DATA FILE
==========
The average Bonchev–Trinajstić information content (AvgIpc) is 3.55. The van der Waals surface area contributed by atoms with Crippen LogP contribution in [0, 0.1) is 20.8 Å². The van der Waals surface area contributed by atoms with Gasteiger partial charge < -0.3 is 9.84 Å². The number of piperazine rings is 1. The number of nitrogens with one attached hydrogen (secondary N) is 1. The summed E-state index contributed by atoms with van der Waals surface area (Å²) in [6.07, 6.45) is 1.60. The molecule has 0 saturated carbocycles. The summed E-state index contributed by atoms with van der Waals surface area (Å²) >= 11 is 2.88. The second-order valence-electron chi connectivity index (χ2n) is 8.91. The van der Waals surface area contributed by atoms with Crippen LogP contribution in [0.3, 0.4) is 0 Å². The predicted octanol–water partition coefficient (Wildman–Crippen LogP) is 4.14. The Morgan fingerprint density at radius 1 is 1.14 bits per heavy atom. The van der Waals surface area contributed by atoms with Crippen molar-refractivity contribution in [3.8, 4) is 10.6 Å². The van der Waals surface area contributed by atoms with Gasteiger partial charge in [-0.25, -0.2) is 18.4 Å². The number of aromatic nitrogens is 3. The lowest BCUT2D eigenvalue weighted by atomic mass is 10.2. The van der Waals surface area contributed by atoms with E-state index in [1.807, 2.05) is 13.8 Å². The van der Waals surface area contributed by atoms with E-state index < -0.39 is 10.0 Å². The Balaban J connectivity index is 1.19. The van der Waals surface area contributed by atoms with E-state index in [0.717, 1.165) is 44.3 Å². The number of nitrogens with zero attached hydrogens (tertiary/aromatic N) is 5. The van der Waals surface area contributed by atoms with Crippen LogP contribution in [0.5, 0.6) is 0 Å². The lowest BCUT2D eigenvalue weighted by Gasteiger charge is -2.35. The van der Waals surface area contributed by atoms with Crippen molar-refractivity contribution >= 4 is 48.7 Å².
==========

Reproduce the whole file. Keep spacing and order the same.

The average Bonchev–Trinajstić information content (AvgIpc) is 3.55. The van der Waals surface area contributed by atoms with Crippen LogP contribution in [0, 0.1) is 20.8 Å². The van der Waals surface area contributed by atoms with Gasteiger partial charge < -0.3 is 9.84 Å². The number of piperazine rings is 1. The number of nitrogens with one attached hydrogen (secondary N) is 1. The summed E-state index contributed by atoms with van der Waals surface area (Å²) in [6.07, 6.45) is 1.60. The molecule has 0 saturated carbocycles. The summed E-state index contributed by atoms with van der Waals surface area (Å²) >= 11 is 2.88. The second-order valence-electron chi connectivity index (χ2n) is 8.91. The van der Waals surface area contributed by atoms with Crippen LogP contribution in [0.3, 0.4) is 0 Å². The predicted octanol–water partition coefficient (Wildman–Crippen LogP) is 4.14. The Morgan fingerprint density at radius 1 is 1.14 bits per heavy atom. The van der Waals surface area contributed by atoms with Crippen molar-refractivity contribution in [3.8, 4) is 10.6 Å². The van der Waals surface area contributed by atoms with Gasteiger partial charge in [-0.25, -0.2) is 18.4 Å². The number of aromatic nitrogens is 3. The lowest BCUT2D eigenvalue weighted by atomic mass is 10.2. The van der Waals surface area contributed by atoms with E-state index in [1.807, 2.05) is 13.8 Å². The van der Waals surface area contributed by atoms with E-state index < -0.39 is 10.0 Å². The Balaban J connectivity index is 1.19. The van der Waals surface area contributed by atoms with E-state index in [0.717, 1.165) is 44.3 Å². The number of nitrogens with zero attached hydrogens (tertiary/aromatic N) is 5. The van der Waals surface area contributed by atoms with Crippen LogP contribution in [0.5, 0.6) is 0 Å². The lowest BCUT2D eigenvalue weighted by Gasteiger charge is -2.35. The van der Waals surface area contributed by atoms with Crippen molar-refractivity contribution >= 4 is 48.7 Å².